[AgriLife Today] Top selling ram from Texas A&M AgriLife performance test headed to Utah

Top selling Texas A&M AgriLife Research-bred ram heads to Utah. Pictured left to right are Dr. Charles “Butch” Taylor, superintendent of the AgriLife Research Station at Sonora, Tracy Stamatakis, buyer from Price, Utah, and Jake Thorne, AgriLife Research farms manager, San Angelo. (Texas A&M AgriLife Communications photo by Steve Byrns)

By: Steve Byrns

Writer: Steve Byrns, 325-653-4576, s-byrns@tamu.edu

Contact: Dr. Dan Waldron, 325-653-4576, d-waldron@tamu.edu

SAN ANGELO – The top selling ram of the 2015-2016 Texas A&M AgriLife Ram Performance Test and Sale is headed to Utah, a test official said.

“The high selling ram was TAES 9107, a Texas A&M AgriLife Research-bred ram. The Rambouillet ram sold for $1,350 to Tracy Stamatakis of Price, Utah,” said Dr. Dan Waldron, AgriLife Research geneticist and the test’s coordinator at San Angelo.

Top selling Texas A&M AgriLife Research-bred ram heads to Utah. Pictured left to right are Dr. Charles “Butch” Taylor, superintendent of the AgriLife Research Station at Sonora, Tracy Stamatakis, buyer from Price, Utah, and Jake Thorne, AgriLife Research farms manager, San Angelo. (Texas A&M AgriLife Communications photo by Steve Byrns)
Top selling Texas A&M AgriLife Research-bred ram heads to Utah. Pictured left to right are Dr. Charles “Butch” Taylor, superintendent of the AgriLife Research Station at Sonora, Tracy Stamatakis, buyer from Price, Utah, and Jake Thorne, AgriLife Research farms manager, San Angelo. (Texas A&M AgriLife Communications photo by Steve Byrns)

The test’s high indexing ram was a commercial Rambouillet x Merino crossbred animal bred by AgriLife Research. It completed the test weighing 271 pounds and produced 11.4 pounds of clean wool. That ram sold for $1,000 to H.B. Edmondson of Ballinger.

The March 18 sale saw 10 rams sold at auction at the Texas A&M AgriLife Research and Extension Center at San Angelo. Sales receipts totaled $7,450 or $745 per head.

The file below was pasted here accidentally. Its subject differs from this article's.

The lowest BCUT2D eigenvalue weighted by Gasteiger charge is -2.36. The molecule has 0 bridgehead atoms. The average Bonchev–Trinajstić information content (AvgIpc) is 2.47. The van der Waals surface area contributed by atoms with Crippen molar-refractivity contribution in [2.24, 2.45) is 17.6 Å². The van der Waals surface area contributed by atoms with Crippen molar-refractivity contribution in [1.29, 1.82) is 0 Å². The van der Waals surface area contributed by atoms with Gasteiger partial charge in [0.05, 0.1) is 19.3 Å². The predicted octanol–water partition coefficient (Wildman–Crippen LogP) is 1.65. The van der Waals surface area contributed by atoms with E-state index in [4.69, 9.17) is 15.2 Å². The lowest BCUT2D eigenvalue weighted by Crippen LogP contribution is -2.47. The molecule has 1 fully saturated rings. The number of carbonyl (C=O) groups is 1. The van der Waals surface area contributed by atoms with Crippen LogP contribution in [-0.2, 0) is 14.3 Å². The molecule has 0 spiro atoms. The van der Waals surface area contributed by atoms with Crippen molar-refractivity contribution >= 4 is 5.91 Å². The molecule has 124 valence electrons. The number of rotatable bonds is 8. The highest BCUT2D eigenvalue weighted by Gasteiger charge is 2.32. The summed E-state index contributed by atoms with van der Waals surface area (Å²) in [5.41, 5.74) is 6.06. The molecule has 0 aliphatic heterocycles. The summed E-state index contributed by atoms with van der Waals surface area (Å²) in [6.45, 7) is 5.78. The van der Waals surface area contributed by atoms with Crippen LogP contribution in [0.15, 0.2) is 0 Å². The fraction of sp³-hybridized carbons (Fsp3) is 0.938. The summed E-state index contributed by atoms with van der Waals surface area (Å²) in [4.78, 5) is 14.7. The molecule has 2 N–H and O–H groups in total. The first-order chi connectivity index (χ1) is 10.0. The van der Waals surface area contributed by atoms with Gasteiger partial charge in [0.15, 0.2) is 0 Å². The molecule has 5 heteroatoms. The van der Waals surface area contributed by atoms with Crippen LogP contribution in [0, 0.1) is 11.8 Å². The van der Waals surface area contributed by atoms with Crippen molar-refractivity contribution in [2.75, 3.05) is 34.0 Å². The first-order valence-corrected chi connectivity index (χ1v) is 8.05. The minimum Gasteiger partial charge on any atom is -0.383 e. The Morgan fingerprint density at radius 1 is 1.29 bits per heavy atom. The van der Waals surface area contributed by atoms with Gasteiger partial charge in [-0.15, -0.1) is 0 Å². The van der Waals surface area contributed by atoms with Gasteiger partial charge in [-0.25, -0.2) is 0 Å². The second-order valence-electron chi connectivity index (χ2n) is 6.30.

“Several high performing rams were offered for sale, however there were not as many rams offered with very fine fleeces as there were in the 2015 sale,” Waldron said. “Buyers were willing to pay more for rams with the finer higher valued fleeces as evidenced by the top four prices paid being for rams with fleeces finer than 20 microns. Two of those rams went to Utah. The remainder of the rams in the sale had fleeces in the 20 to 21 micron range.”

Waldron said the test’s main purpose is to identify and document superior rams to be used for flock improvement. Consequently, some of the five breeders with animals in the test retained many of the 57 rams completing this year’s test to improve their own flocks.

Besides Stamatakis who bought the two rams going to Utah and Edmondson, other buyers were Mark White of San Angelo, and the partnership of Rabel-Forbes of Kaycee, Wyoming.

Robbie Eckhoff, executive secretary of the American Rambouillet Sheep Breeders Association from Hawley, presented a certificate of merit to James Schunke of the Schunke Ranch at Goldthwaite, the breeder of the test’s top indexing registered ram. The certificate recognized that the animal met all the association’s performance requirements during the test and had the superior index value among all the registered rams. White was the ram’s buyer.

The ram test has been conducted by AgriLife Research since 1948, Waldron said.

For more information on the annual Ram Performance Test, pictures of the top indexing and selling animals and a complete listing of test and sale results, go to: http://sanangelo.tamu.edu and click on the “performance tests” link.

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